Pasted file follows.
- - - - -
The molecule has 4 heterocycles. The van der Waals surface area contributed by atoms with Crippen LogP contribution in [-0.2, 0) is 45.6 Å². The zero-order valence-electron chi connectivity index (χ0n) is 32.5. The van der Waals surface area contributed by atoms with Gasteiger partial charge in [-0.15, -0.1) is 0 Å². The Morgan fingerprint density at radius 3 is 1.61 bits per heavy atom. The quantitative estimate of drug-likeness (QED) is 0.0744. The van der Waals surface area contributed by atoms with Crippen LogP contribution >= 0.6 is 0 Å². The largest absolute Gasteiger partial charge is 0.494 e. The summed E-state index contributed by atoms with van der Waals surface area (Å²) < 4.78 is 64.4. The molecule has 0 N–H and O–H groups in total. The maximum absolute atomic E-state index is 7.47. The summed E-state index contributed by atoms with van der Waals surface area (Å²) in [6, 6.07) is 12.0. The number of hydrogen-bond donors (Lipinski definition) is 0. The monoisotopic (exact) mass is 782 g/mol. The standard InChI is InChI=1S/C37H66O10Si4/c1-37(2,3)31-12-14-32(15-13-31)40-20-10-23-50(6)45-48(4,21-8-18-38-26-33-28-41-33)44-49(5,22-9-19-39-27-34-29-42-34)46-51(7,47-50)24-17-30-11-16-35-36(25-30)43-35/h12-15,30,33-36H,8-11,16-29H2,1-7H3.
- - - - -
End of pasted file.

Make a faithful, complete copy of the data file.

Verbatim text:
The molecule has 4 heterocycles. The van der Waals surface area contributed by atoms with Crippen LogP contribution in [-0.2, 0) is 45.6 Å². The zero-order valence-electron chi connectivity index (χ0n) is 32.5. The van der Waals surface area contributed by atoms with Gasteiger partial charge in [-0.15, -0.1) is 0 Å². The Morgan fingerprint density at radius 3 is 1.61 bits per heavy atom. The quantitative estimate of drug-likeness (QED) is 0.0744. The van der Waals surface area contributed by atoms with Crippen LogP contribution >= 0.6 is 0 Å². The largest absolute Gasteiger partial charge is 0.494 e. The summed E-state index contributed by atoms with van der Waals surface area (Å²) < 4.78 is 64.4. The molecule has 0 N–H and O–H groups in total. The maximum absolute atomic E-state index is 7.47. The summed E-state index contributed by atoms with van der Waals surface area (Å²) in [6, 6.07) is 12.0. The number of hydrogen-bond donors (Lipinski definition) is 0. The monoisotopic (exact) mass is 782 g/mol. The standard InChI is InChI=1S/C37H66O10Si4/c1-37(2,3)31-12-14-32(15-13-31)40-20-10-23-50(6)45-48(4,21-8-18-38-26-33-28-41-33)44-49(5,22-9-19-39-27-34-29-42-34)46-51(7,47-50)24-17-30-11-16-35-36(25-30)43-35/h12-15,30,33-36H,8-11,16-29H2,1-7H3.